Leah Fleming

Morning Edition Host

Leah Fleming is an award winning radio host and correspondent.

You can hear her greet you to each weekday morning on 88.5 GPB Atlanta’s Morning Edition from NPR News.

Leah is a familiar voice on public radio having hosted morning and afternoon programming in Atlanta, Albany, New York, Jacksonville and Miami, Florida.

Leah says her passion for diversity in public radio is what keeps her in the genre.  Her goal for Georgia Public Broadcasting’s Morning Edition is to offer the listener a unique experience of news, culture and trends of interest to African Americans and other diverse groups in the greater Atlanta area.  She believes that listeners, no matter what their ethnic make-up, find value in content that explores and celebrates all cultures.   

Leah joined GPB in 2012 following six years at WLRN-Miami Herald News, in Miami, where she served as All Things Considered anchor before being named deputy news director.

Prior to her time in South Florida, Leah worked as Morning Edition host at WABE Public Radio in Atlanta, Georgia. There she was acknowledged for her work including an award from the National Association of Black Journalists for her interview with professional boxer Laila Ali.

Leah has also worked at NPR in Washington, DC as a producer and served as a mentor with NPR’s Next Generation project.

Raised in New York, Leah holds a Master of Science degree in communication arts.

Ways to Connect

 

Today’s music minute features Atlanta artist Andre 3000, who doesn’t produce much music anymore. But when he does, it’s still special.

The song, titled “Me&My"(To Bury Your Parents), was a suprising release last weekend. It's one of two track dedicated to his deceased parents

André’s mother died one day after his birthday in 2013.  His father died the following year.

 

Turns out Andre doesn’t just do vocals: he also plays bass clarinet.

Colleges and universities across Georgia have wrapped up the semester, but one Morehouse College student has more work to do. Last year, Julien Turner took an extra credit biology assignment and turned it into a viral music video about the differences between mitosis and meiosis. The rising junior's video made it all the way to the people who work on "Sesame Street." Now, Julien and his brother are creating an educational music video for the show. Julien spoke with GPB's Leah Fleming about the project.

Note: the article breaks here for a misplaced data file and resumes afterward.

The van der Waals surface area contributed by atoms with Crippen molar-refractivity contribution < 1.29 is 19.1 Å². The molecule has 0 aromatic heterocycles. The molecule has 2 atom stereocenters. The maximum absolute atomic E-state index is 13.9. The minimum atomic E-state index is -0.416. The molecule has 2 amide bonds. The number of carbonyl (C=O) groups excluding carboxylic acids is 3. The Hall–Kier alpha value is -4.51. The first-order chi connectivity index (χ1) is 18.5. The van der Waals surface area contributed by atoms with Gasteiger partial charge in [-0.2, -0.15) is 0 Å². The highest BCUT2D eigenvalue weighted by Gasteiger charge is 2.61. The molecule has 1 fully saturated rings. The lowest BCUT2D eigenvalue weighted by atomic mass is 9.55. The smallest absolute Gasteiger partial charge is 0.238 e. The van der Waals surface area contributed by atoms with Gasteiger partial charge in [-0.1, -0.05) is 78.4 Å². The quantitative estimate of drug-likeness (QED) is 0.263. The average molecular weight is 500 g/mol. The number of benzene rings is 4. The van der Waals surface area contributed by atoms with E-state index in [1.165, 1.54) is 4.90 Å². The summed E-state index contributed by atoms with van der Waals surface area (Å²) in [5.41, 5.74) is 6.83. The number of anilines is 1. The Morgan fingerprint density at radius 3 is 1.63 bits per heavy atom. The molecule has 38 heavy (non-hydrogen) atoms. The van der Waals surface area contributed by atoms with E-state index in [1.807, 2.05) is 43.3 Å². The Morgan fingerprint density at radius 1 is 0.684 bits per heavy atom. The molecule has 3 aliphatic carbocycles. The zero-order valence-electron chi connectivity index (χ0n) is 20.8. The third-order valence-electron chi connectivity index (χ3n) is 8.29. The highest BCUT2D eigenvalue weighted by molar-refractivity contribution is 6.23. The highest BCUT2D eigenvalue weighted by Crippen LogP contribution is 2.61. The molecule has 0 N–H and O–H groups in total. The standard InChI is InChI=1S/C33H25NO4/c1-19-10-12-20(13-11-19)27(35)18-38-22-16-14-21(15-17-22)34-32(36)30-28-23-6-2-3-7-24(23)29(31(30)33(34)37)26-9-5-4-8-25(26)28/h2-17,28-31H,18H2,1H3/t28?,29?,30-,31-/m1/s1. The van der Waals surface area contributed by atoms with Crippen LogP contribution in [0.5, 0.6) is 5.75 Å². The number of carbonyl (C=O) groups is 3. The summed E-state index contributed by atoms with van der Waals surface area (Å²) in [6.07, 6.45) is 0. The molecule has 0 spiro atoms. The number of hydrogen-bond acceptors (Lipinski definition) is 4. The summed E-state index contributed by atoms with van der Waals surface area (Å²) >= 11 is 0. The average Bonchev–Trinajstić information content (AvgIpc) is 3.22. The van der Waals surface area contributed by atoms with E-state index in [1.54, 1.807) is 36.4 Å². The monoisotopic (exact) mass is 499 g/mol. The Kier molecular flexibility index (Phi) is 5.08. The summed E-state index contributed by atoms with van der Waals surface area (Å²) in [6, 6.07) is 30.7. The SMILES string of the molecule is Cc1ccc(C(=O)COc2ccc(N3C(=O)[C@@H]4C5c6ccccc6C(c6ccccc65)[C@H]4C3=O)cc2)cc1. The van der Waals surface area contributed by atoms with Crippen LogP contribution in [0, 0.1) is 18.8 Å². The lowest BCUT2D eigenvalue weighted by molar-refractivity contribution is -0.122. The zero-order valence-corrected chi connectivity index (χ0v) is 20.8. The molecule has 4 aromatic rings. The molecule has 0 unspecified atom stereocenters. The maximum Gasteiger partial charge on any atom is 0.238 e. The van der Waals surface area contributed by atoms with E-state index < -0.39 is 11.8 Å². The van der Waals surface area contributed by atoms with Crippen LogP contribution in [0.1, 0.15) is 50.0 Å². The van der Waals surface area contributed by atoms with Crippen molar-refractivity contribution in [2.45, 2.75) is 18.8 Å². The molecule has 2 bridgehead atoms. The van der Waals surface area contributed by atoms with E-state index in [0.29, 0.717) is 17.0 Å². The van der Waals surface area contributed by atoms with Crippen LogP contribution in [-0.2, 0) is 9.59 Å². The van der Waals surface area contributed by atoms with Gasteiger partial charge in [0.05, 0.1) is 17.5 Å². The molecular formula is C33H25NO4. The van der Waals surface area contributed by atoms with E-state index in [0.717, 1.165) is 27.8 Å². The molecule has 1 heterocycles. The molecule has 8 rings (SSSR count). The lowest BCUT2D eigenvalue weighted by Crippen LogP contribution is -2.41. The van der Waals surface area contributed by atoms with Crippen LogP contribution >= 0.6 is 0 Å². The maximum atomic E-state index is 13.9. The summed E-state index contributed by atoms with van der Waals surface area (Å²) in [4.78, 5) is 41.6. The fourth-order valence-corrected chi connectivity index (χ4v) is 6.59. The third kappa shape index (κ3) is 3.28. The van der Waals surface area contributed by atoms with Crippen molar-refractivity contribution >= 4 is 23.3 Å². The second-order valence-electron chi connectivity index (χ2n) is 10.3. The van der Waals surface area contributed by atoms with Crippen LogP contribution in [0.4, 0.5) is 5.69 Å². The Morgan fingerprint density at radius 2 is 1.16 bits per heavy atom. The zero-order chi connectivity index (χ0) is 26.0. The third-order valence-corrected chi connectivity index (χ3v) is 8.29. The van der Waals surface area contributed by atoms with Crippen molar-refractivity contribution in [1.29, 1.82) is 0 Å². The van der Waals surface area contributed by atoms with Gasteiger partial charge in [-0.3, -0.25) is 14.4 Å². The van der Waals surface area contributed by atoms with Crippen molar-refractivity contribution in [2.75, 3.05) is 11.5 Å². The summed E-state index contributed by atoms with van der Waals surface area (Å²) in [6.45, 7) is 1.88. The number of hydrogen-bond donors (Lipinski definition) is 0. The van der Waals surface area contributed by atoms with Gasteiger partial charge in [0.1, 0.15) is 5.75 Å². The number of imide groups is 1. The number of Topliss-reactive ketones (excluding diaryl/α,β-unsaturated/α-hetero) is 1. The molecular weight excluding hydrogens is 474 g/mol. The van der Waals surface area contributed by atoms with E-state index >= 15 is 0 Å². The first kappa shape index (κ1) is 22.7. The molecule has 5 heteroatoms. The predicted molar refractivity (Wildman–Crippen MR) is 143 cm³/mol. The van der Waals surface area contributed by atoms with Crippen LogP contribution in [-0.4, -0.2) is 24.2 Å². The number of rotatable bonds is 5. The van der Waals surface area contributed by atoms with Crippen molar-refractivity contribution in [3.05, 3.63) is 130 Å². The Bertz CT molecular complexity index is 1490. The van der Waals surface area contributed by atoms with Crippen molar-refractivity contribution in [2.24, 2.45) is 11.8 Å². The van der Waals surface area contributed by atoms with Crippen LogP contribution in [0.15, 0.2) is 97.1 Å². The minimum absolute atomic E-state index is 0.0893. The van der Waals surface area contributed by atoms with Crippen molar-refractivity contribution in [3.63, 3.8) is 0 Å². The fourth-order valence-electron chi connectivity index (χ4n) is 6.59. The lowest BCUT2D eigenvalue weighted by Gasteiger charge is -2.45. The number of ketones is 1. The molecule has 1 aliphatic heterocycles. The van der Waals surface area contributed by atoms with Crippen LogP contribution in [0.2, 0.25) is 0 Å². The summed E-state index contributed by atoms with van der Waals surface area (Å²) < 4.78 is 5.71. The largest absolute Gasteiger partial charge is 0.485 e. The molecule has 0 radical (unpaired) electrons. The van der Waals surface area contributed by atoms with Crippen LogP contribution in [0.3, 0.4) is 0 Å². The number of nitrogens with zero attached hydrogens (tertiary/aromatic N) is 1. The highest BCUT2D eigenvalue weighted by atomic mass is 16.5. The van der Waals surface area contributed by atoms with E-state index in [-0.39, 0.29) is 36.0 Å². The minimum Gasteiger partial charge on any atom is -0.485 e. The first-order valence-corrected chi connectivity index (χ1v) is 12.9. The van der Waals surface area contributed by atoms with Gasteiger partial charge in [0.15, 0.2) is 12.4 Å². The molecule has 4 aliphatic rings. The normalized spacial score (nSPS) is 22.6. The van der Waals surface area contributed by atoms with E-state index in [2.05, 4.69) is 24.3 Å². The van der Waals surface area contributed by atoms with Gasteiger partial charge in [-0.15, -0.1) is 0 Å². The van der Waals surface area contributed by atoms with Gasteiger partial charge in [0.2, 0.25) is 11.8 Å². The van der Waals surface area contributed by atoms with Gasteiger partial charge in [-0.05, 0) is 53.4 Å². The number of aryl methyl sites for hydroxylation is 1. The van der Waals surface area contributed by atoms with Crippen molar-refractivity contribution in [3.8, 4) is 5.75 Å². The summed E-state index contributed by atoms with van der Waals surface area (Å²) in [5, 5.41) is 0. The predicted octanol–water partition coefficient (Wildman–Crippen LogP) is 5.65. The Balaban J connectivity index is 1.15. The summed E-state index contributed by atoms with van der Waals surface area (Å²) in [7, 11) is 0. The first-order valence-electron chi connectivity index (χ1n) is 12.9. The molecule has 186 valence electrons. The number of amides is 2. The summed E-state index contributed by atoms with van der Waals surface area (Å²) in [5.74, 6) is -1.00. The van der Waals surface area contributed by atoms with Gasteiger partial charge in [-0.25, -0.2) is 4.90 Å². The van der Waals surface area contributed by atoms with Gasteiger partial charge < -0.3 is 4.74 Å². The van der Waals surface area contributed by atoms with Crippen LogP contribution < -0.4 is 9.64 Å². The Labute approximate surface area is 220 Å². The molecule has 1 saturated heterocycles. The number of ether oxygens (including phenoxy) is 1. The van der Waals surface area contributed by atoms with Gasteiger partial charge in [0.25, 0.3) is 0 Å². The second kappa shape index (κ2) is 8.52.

Dreadhead Films LLC / Screenshot by GPB

Colleges and universities across Georgia have wrapped up the semester, but one Morehouse College student has more work to do. Last year, Julien Turner took an extra credit biology assignment and turned it into a viral music video about the differences between mitosis and meiosis. The rising junior's video made it all the way to the people who work on "Sesame Street." Now, Julien and his brother are creating an educational music video for the show. Julien spoke with GPB's Leah Fleming about the project.

Atlanta’s Donald Glover has found a new level of success. He’s an actor, the creator of a hit show named after his hometown of Atlanta, and a rapper under the name Childish Gambino. But his most powerful statement might be “This Is America”, a new song and video released over the weekend. Freelance entertainment reporter Jewel Wicker gives us her take on the video and what role musicians should play when it comes to social issues.

Momento Mori / Flickr

Georgia’s director of Family and Children Services says the opioid crisis is the main reason behind a recent surge in the foster care population.  More than 15,000 children are being cared for by the state, according to DFCS director Virginia Pryor. That’s nearly double what the population was five years ago.

American Advisors Group / Flickr

American women are living longer than ever. The average woman lives to be about 81 years old. But a new study reports that, after working with a lifelong gender pay gap and interrupting their careers to take care of children, spouses or aging parents, women could fall far short of saving what they need to support themselves in retirement.

Jared Rodriguez / Truthout / Flickr

As students prepare for college, they have a big concern: the cost.